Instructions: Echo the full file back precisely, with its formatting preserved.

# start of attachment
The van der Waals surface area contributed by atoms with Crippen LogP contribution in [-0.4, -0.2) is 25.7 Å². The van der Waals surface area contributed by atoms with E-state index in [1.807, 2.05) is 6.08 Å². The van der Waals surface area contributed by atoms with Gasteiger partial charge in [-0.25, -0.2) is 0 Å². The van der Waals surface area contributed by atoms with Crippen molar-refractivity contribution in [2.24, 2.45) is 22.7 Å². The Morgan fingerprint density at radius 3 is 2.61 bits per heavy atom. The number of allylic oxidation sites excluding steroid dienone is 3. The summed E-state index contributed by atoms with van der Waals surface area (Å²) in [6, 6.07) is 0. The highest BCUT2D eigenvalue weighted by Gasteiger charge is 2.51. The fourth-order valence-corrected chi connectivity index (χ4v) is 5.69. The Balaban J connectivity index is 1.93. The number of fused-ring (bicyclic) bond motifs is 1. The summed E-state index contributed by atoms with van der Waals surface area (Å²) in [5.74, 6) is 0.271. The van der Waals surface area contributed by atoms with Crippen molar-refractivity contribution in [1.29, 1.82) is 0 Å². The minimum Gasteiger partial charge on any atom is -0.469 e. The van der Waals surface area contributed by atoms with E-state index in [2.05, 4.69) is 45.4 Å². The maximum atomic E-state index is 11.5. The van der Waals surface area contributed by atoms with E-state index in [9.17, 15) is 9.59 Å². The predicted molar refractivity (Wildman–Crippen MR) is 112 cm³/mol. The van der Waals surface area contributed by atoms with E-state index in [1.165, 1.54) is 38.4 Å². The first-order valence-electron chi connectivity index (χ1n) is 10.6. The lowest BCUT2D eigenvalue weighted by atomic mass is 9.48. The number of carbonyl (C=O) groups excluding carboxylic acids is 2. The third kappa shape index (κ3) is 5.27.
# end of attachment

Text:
The van der Waals surface area contributed by atoms with Crippen LogP contribution in [-0.4, -0.2) is 25.7 Å². The van der Waals surface area contributed by atoms with E-state index in [1.807, 2.05) is 6.08 Å². The van der Waals surface area contributed by atoms with Gasteiger partial charge in [-0.25, -0.2) is 0 Å². The van der Waals surface area contributed by atoms with Crippen molar-refractivity contribution in [2.24, 2.45) is 22.7 Å². The Morgan fingerprint density at radius 3 is 2.61 bits per heavy atom. The number of allylic oxidation sites excluding steroid dienone is 3. The summed E-state index contributed by atoms with van der Waals surface area (Å²) in [6, 6.07) is 0. The highest BCUT2D eigenvalue weighted by Gasteiger charge is 2.51. The fourth-order valence-corrected chi connectivity index (χ4v) is 5.69. The Balaban J connectivity index is 1.93. The number of fused-ring (bicyclic) bond motifs is 1. The summed E-state index contributed by atoms with van der Waals surface area (Å²) in [5.74, 6) is 0.271. The van der Waals surface area contributed by atoms with Crippen molar-refractivity contribution in [1.29, 1.82) is 0 Å². The minimum Gasteiger partial charge on any atom is -0.469 e. The van der Waals surface area contributed by atoms with E-state index in [2.05, 4.69) is 45.4 Å². The maximum atomic E-state index is 11.5. The van der Waals surface area contributed by atoms with E-state index in [9.17, 15) is 9.59 Å². The predicted molar refractivity (Wildman–Crippen MR) is 112 cm³/mol. The van der Waals surface area contributed by atoms with E-state index in [1.165, 1.54) is 38.4 Å². The first-order valence-electron chi connectivity index (χ1n) is 10.6. The lowest BCUT2D eigenvalue weighted by atomic mass is 9.48. The number of carbonyl (C=O) groups excluding carboxylic acids is 2. The third kappa shape index (κ3) is 5.27.